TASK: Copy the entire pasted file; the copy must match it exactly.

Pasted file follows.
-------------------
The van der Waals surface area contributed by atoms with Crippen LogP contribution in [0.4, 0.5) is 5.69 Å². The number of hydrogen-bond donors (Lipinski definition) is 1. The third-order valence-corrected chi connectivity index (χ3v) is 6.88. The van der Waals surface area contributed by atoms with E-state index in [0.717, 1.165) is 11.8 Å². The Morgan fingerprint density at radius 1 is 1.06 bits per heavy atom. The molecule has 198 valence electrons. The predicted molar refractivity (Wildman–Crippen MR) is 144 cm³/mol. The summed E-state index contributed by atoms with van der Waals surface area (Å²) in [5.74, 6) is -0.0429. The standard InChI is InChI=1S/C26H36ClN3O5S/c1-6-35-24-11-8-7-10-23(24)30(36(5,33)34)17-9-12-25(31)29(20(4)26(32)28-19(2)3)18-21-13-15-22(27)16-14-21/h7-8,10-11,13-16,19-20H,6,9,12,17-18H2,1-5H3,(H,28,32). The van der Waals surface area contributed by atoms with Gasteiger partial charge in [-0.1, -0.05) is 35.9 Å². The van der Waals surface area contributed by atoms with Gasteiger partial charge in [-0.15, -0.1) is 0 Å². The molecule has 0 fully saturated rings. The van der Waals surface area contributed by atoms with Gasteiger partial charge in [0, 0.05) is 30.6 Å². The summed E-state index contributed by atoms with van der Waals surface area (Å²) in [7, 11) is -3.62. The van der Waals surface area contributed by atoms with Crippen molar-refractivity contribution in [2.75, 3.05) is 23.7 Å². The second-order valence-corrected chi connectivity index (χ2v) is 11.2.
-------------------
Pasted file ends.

The van der Waals surface area contributed by atoms with Crippen LogP contribution in [0.4, 0.5) is 5.69 Å². The number of hydrogen-bond donors (Lipinski definition) is 1. The third-order valence-corrected chi connectivity index (χ3v) is 6.88. The van der Waals surface area contributed by atoms with E-state index in [0.717, 1.165) is 11.8 Å². The Morgan fingerprint density at radius 1 is 1.06 bits per heavy atom. The molecule has 198 valence electrons. The predicted molar refractivity (Wildman–Crippen MR) is 144 cm³/mol. The summed E-state index contributed by atoms with van der Waals surface area (Å²) in [5.74, 6) is -0.0429. The standard InChI is InChI=1S/C26H36ClN3O5S/c1-6-35-24-11-8-7-10-23(24)30(36(5,33)34)17-9-12-25(31)29(20(4)26(32)28-19(2)3)18-21-13-15-22(27)16-14-21/h7-8,10-11,13-16,19-20H,6,9,12,17-18H2,1-5H3,(H,28,32). The van der Waals surface area contributed by atoms with Gasteiger partial charge in [-0.1, -0.05) is 35.9 Å². The van der Waals surface area contributed by atoms with Gasteiger partial charge in [-0.15, -0.1) is 0 Å². The molecule has 0 fully saturated rings. The van der Waals surface area contributed by atoms with Gasteiger partial charge in [0, 0.05) is 30.6 Å². The summed E-state index contributed by atoms with van der Waals surface area (Å²) in [7, 11) is -3.62. The van der Waals surface area contributed by atoms with Crippen molar-refractivity contribution in [2.75, 3.05) is 23.7 Å². The second-order valence-corrected chi connectivity index (χ2v) is 11.2.